The California citrus industry is valued at nearly $3.5 billion with over 3,000 growers farming 320,000 acres throughout the state. The size and scale of citrus production has both direct and indirect effects on California’s overall economy.
“If you think about primary production, which citrus is, it requires that the citrus growers buy what’s called ‘intermediate inputs’ or inputs from other industries such as nursery services, chemicals, pesticides, irrigation, finance and all of those things,” said Bruce Babcock, professor in the School of Public Policy at University of California Riverside. “When citrus growers spend their revenue on those other industries, those industries can also prosper, so there’s a cycling through of impact that is just beyond the citrus industry itself.”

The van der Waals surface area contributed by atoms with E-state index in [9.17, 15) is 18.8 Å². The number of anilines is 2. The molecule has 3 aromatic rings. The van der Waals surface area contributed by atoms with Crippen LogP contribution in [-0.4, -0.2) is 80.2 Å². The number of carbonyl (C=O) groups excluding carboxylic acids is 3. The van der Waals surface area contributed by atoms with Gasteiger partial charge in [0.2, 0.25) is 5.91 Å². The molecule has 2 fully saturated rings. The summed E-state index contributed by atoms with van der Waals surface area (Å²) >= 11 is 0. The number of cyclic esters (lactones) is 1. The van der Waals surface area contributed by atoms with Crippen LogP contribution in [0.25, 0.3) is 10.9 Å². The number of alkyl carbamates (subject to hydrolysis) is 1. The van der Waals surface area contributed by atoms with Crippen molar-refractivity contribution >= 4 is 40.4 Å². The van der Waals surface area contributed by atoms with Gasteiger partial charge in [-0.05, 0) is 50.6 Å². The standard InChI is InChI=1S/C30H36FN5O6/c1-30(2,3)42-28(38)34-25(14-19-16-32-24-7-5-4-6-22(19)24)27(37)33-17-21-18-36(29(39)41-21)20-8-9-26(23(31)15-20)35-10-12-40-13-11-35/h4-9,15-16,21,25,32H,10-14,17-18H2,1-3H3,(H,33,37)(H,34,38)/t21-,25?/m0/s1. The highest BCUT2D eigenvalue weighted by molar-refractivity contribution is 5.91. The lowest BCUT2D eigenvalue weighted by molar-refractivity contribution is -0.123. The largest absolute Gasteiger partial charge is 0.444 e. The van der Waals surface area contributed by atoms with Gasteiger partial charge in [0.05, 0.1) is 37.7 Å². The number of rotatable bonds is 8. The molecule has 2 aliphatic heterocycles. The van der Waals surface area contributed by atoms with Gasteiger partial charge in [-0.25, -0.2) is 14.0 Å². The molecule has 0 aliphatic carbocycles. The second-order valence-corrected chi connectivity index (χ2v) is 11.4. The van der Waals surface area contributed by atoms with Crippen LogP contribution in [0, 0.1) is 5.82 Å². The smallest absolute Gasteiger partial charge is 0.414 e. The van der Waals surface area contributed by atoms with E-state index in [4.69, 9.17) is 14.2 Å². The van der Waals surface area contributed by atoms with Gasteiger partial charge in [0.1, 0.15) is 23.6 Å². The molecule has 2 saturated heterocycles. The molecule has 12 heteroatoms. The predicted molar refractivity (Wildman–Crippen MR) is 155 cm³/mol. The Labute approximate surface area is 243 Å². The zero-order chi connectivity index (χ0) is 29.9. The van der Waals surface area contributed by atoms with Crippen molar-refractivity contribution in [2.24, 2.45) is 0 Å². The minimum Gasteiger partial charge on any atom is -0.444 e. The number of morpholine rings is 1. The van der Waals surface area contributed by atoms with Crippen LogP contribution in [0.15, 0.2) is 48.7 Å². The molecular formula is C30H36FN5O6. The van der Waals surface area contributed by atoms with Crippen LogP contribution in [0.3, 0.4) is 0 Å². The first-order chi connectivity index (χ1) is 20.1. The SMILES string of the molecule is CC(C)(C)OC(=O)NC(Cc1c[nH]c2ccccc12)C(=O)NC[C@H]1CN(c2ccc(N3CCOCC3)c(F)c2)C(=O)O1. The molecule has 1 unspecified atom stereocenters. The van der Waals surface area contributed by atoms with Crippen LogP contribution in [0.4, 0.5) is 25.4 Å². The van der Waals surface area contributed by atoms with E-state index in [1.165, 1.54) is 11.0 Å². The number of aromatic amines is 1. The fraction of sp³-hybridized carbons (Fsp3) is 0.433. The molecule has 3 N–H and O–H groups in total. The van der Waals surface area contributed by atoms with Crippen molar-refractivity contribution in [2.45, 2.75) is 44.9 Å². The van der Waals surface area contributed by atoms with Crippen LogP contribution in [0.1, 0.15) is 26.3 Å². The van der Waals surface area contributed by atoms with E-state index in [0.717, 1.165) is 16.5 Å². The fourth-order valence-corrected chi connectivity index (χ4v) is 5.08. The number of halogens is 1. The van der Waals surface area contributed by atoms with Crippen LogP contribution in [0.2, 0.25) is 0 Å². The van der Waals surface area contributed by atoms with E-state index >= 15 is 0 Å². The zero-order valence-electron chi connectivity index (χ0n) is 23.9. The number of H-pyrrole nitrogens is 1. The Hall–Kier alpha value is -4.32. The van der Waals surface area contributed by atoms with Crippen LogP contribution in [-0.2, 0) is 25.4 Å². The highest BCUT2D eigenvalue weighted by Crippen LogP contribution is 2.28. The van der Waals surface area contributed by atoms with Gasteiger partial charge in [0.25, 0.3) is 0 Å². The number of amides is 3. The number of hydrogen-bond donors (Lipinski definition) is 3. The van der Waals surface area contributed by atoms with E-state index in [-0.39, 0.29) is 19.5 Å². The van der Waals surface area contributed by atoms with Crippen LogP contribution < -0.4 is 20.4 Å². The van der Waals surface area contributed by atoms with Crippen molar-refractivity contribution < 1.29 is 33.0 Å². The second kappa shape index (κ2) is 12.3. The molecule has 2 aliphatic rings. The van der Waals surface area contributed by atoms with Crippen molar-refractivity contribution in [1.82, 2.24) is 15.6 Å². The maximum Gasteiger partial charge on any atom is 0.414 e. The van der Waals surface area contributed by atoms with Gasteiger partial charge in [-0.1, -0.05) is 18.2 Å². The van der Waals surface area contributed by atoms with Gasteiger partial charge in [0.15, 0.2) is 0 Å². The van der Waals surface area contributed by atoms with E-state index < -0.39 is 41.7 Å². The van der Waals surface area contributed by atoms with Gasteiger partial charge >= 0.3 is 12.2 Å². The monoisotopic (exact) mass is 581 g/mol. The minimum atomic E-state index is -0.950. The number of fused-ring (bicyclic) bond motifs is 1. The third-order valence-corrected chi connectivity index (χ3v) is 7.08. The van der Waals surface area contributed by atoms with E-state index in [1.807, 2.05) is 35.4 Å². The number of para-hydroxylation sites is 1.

Babcock noted that along with farm owners, employees also contribute to the overall economic impact of the citrus industry. “When people work in the citrus industry, they spend the money they earn in wages and salaries, and when they spend that money at the grocery store, at the car dealer, wherever they spend their money, that also cycles through,” Babcock said. “From this primary production of citrus you get essentially a doubling of the impact.”